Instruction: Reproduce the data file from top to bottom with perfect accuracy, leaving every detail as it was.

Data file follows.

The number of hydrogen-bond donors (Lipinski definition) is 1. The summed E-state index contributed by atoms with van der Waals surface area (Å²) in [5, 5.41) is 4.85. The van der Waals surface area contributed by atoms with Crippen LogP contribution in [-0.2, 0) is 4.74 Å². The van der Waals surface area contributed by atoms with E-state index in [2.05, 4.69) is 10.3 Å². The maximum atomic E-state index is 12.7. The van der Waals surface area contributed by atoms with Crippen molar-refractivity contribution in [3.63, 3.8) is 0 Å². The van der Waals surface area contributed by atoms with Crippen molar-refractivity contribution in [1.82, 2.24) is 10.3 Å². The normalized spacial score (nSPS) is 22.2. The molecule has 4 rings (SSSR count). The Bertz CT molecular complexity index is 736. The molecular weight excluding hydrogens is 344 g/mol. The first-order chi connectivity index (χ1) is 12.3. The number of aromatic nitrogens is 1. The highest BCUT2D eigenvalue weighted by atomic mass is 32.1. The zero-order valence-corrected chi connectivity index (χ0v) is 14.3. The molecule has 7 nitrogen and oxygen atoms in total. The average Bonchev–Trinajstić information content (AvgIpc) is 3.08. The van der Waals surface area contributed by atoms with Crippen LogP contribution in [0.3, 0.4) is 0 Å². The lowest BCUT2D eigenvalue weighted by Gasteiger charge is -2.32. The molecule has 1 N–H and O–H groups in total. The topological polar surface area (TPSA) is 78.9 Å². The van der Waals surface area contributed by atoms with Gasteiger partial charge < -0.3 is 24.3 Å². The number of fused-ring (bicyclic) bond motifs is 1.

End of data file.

The number of hydrogen-bond donors (Lipinski definition) is 1. The summed E-state index contributed by atoms with van der Waals surface area (Å²) in [5, 5.41) is 4.85. The van der Waals surface area contributed by atoms with Crippen LogP contribution in [-0.2, 0) is 4.74 Å². The van der Waals surface area contributed by atoms with E-state index in [2.05, 4.69) is 10.3 Å². The maximum atomic E-state index is 12.7. The van der Waals surface area contributed by atoms with Crippen molar-refractivity contribution in [3.63, 3.8) is 0 Å². The van der Waals surface area contributed by atoms with Crippen molar-refractivity contribution in [1.82, 2.24) is 10.3 Å². The normalized spacial score (nSPS) is 22.2. The molecule has 4 rings (SSSR count). The Bertz CT molecular complexity index is 736. The molecular weight excluding hydrogens is 344 g/mol. The first-order chi connectivity index (χ1) is 12.3. The number of aromatic nitrogens is 1. The highest BCUT2D eigenvalue weighted by atomic mass is 32.1. The zero-order valence-corrected chi connectivity index (χ0v) is 14.3. The molecule has 7 nitrogen and oxygen atoms in total. The average Bonchev–Trinajstić information content (AvgIpc) is 3.08. The van der Waals surface area contributed by atoms with Crippen LogP contribution in [0.3, 0.4) is 0 Å². The lowest BCUT2D eigenvalue weighted by Gasteiger charge is -2.32. The molecule has 1 N–H and O–H groups in total. The topological polar surface area (TPSA) is 78.9 Å². The van der Waals surface area contributed by atoms with Gasteiger partial charge < -0.3 is 24.3 Å². The number of fused-ring (bicyclic) bond motifs is 1.